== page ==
UK requests release from Guantanamo Bay

The UK has requested the US releases five men held at Guantanamo Bay.

David Miliband and Jacqui Smith formally called on the US to release the men – who are not UK nationals but were all resident in the UK – although they admit negotiations could take some time.

The foreign secretary wrote today to US secretary of state Condoleeza Rice to begin formal proceedings.

By January 2005 the government had secured the release of all UK nationals held at Guantanamo Bay but this marks the first attempt to release foreign nationals.

The Foreign Office said it could only make representation on behalf of people with links to the UK.

The five men – Shaker Aamer, Jamil El Banna, Omar Deghayes, Binyam Mohamed and Abdennour Sameur – were all granted refugee status, indefinite or exceptional leave to remain in the UK prior to detention.

The government said it was heartened by the US’ moves to reduce the number of detainees and reaffirmed its long-term desire to see Guantanamo Bay shut down.

The Liberal Democrats welcomed the government’s efforts to release the five men, but said the move was long overdue.

Menzies Campbell said Mr Miliand and Ms Smith were making a belated recognition of the UK’s moral responsibility to the five men.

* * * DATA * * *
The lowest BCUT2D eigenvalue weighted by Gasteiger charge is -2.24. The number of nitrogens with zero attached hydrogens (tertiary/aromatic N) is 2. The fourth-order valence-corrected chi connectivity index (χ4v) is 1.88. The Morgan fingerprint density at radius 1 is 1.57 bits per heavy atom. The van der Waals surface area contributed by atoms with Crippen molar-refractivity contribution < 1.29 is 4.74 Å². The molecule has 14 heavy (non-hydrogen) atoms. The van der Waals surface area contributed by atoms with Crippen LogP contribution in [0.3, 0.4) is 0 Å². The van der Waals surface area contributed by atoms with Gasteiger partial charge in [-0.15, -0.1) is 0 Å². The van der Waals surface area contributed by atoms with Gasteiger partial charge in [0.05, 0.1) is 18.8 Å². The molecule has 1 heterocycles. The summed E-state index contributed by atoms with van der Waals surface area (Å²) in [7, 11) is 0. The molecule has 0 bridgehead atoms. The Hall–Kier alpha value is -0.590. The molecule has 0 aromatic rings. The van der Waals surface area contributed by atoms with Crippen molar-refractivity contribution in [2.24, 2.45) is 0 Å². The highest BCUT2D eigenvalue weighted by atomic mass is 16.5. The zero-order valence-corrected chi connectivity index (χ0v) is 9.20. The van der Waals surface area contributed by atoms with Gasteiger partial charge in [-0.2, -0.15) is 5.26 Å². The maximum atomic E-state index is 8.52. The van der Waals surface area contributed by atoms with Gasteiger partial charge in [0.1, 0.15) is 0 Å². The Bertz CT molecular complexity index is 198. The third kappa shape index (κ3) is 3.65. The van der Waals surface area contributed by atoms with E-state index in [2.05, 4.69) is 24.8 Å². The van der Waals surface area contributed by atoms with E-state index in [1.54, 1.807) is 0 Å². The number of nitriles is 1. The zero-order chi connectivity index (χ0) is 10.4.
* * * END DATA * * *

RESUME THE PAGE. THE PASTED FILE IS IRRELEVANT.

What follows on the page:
Lib Dem MP Sarah Teather has been campaigning on behalf of her constituent Mr el-Banna and also chairs the all-party group on Guantanamo Bay.

She said today: “This decision should have been taken years ago. Abandoning British residents to indefinite imprisonment in obscene conditions was a gross dereliction of duty by the government.

“Guantanamo Bay is an insult to democracy and a violation of the principles the war on terror purports to defend. Many questions remain over the Government’s complicity in the abduction and imprisonment of Jamil.”

Amnesty International, which has consistently opposed the detention facility, welcomed the UK’s move.

Amnesty International UK campaigns director Tim Hancock said: “We’ve been saying for several years that the UK should have been seeking the fair trial or safe release of the UK residents imprisoned at Guantanamo.

“Guantanamo is a travesty of justice and it’s important that the government starts speaking out about hundreds of men still held there – they must not become Guantanamo’s forgotten prisoners.”